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Our Familes / Family Stories

Princess & Madison

In May of 2019, 12-year-old Madison (Maddie) started experiencing unrelenting stomach pain that lasted for months. In October, she was incorrectly diagnosed with Mononucleosis. When her health continued to suffer, the doctors finally ordered a scan and discovered tumors on her liver. By this time, Maddie was already at stage 4 and it took nearly two months to determine the type of cancer she had, which was not a "good one." Acinar cell carcinomas are highly aggressive neoplasms, with a median survival for patients with metastatic disease of 14 months, and an overall 5-year survival rate of less than 10 percent. The other painful news was that ACC is extremely rare in children, with only 25 known cases in the literature.

In March of 2020, right before the start of the pandemic, she underwent surgery to remove her tumors. and started aggressive chemotherapy to keep the tumors from growing back. For the next 8 months she stayed cancer free, but in that time, she developed Type 1 diabetes and a conversion disorder that caused tremors and seizures nearly every waking moment.

In August 2020, Maddie rang the bell, but it didn't mean that she would be able to go home. She had lost the ability to walk and still needed a lot of medical care. She did recover from the seizures and was able to learn to walk again (you would never know her struggles seeing her today).

By November though, she had relapsed, and was given just 6 months to live. They enrolled Maddie in a clinical trial since the treatment options were nonexistent for a child with this type of cancer. She also received radiation to fight back the tumors. Yet they continued to grow, and in April of 2021 Maddie's mom Princess was told there was nothing more they could do and that her daughter may not survive another week.

Princess fought back. She could not accept this fate for her daughter. She transferred Maddie to a different hospital and continued with an off-label protocol and chemotherapy. By May, Maddie miraculously had no evidence of disease! In December of 2021, she finished chemotherapy and rang the bell again! It is now 1.5 years later and she continues to have clear scans.

Maddie truly is a phenomenon, and we recognized that as soon as we met her in 2021. It was the pandemic, and at that time we were giving out family grants and offering individual family trips to Maine. After hearing Maddie's story, we offered them both. And had the joy of meeting this incredible mom and daughter duo. We continued to stay in touch, and this year, we invited them back to a full retreat. Even though they live in Ohio, Princess will go to the ends of the earth for her daughter, and so they hopped in the car to come back to Maine.

You never know if teens will enjoy our retreats. Most take a while to warm up to the idea of connecting with new friends of all ages that have experienced cancer as a patient or sibling. Not Maddie though (who is now 16)! This girl's smile beamed as soon as she arrived. She was the oldest of the group, yet, she got right in there with the younger kids to throw water balloons, paddle a kayak, ride a horse, hold a snake, or show off her incredible acrobatic skills. Maddie is a marvel--it's unquestionable.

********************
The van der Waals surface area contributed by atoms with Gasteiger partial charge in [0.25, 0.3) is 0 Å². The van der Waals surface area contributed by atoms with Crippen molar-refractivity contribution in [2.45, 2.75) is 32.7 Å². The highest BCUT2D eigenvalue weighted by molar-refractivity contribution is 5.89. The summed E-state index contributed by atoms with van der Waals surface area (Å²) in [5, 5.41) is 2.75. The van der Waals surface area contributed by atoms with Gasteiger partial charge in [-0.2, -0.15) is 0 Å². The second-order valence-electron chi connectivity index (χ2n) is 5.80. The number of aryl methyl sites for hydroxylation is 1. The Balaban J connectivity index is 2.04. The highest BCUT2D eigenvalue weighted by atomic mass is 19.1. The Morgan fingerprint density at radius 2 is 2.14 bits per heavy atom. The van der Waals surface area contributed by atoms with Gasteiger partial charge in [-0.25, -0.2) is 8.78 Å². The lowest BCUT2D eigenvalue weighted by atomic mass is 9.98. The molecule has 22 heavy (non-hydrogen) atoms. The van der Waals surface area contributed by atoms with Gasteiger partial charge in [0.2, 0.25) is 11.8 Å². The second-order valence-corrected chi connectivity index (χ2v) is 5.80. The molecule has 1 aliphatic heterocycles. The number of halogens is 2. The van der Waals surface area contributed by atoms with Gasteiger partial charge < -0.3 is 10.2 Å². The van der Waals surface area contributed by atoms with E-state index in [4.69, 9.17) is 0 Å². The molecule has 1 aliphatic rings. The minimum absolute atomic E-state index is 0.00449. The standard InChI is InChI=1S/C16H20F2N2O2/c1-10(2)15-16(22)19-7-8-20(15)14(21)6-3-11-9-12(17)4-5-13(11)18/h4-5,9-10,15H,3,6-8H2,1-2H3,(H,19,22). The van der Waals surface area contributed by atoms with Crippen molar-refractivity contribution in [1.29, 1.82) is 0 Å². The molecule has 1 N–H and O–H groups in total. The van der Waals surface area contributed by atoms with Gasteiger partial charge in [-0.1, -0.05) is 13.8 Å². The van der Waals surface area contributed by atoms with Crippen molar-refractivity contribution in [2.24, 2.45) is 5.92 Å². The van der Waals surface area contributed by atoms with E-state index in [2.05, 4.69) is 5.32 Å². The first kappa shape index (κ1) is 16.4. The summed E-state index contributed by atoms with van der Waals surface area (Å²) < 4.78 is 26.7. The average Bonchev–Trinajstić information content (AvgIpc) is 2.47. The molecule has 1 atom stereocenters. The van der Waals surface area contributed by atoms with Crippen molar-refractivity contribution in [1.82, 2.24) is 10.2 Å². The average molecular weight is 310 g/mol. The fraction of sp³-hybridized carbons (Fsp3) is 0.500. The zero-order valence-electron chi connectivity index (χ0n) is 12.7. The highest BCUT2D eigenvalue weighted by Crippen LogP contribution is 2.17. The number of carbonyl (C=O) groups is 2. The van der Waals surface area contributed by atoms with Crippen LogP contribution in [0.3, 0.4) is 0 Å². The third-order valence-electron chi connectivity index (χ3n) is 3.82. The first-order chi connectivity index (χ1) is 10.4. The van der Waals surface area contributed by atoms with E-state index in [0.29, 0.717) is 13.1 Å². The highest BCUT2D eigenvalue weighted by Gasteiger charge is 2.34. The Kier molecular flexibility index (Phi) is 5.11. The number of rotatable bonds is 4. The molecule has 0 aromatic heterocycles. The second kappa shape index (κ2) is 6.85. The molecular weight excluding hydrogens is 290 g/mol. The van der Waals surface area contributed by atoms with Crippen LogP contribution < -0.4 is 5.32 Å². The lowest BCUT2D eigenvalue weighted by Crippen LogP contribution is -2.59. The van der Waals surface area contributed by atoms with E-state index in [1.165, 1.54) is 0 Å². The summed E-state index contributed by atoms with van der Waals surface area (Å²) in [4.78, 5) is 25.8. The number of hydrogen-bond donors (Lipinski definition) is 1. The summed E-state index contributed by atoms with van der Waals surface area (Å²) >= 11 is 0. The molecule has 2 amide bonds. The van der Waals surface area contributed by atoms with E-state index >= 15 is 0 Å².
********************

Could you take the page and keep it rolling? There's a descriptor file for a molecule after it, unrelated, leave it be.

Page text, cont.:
This is what Maddie had to say after our retreat, "Going into the retreat I was somewhat nervous because I had never been on this type of away trip/ retreat before, and so I was nervous to see what was to come. Safe to say, I had one of the best times of my life. By the end of the retreat, I had made some amazing memories and friendships, that will probably last me a lifetime, including my first-ever trip kayaking on one retreat, SUP boarding, my first time going to the circus, and holding a snake around my neck. The majority of these things I wouldn't do "willingly" but given the circumstances and being able to connect with other kids like me, I decided to get out of my comfort zone and I definitely did NOT regret it. During the end of a retreat, at the end of July, I had a heartfelt moment with all of the families, and the amount of comfort and love that I had been gifted was definitely a moment to remember. So long story short, going to a Rett's Roost retreat was honestly one of the greatest moments I've ever experienced in my cancer journey."

Maddie's mom Princess had an equally positive experience, "At the end of the retreat, you’re asked to say something you are thankful for. I was thankful for being able to find a glimpse of my true self again. To know, even though my kid has pancreatic cancer there are other moms out there that will forever have my back and understand my struggle. Yes, everyday we beat the odds, but that takes a toll on you. Of course I cried like a baby when I spoke. Madison ran up to me and hugged me. She said, “I’m here for you mom. I’ve never seen you cry like that.” I said, “you aren’t suppose to.” She said, “but then I would know you are human.

"Crying didn’t help me, but I think it helped her see something new in me. But gaining a new support system definitely helped me… Having a child diagnosed with cancer changes you, you lose who you are. Regardless of what anyone says, part of you dies in that moment. But somehow if you meet the right person or people; they can help bring some life back into you. Put a little sparkle back in your eye. Something about a mother’s tears gives you strength. Something about a mother actually understanding and not just giving you the “oh I’ll pray for you” phrase but actually listening and giving a hug that only a mother that’s been in my shoes could give, fixed me, just enough to be able to keep going.”


Somehow if you meet the right person or people; they can help bring some life back into you. Put a little sparkle back in your eye.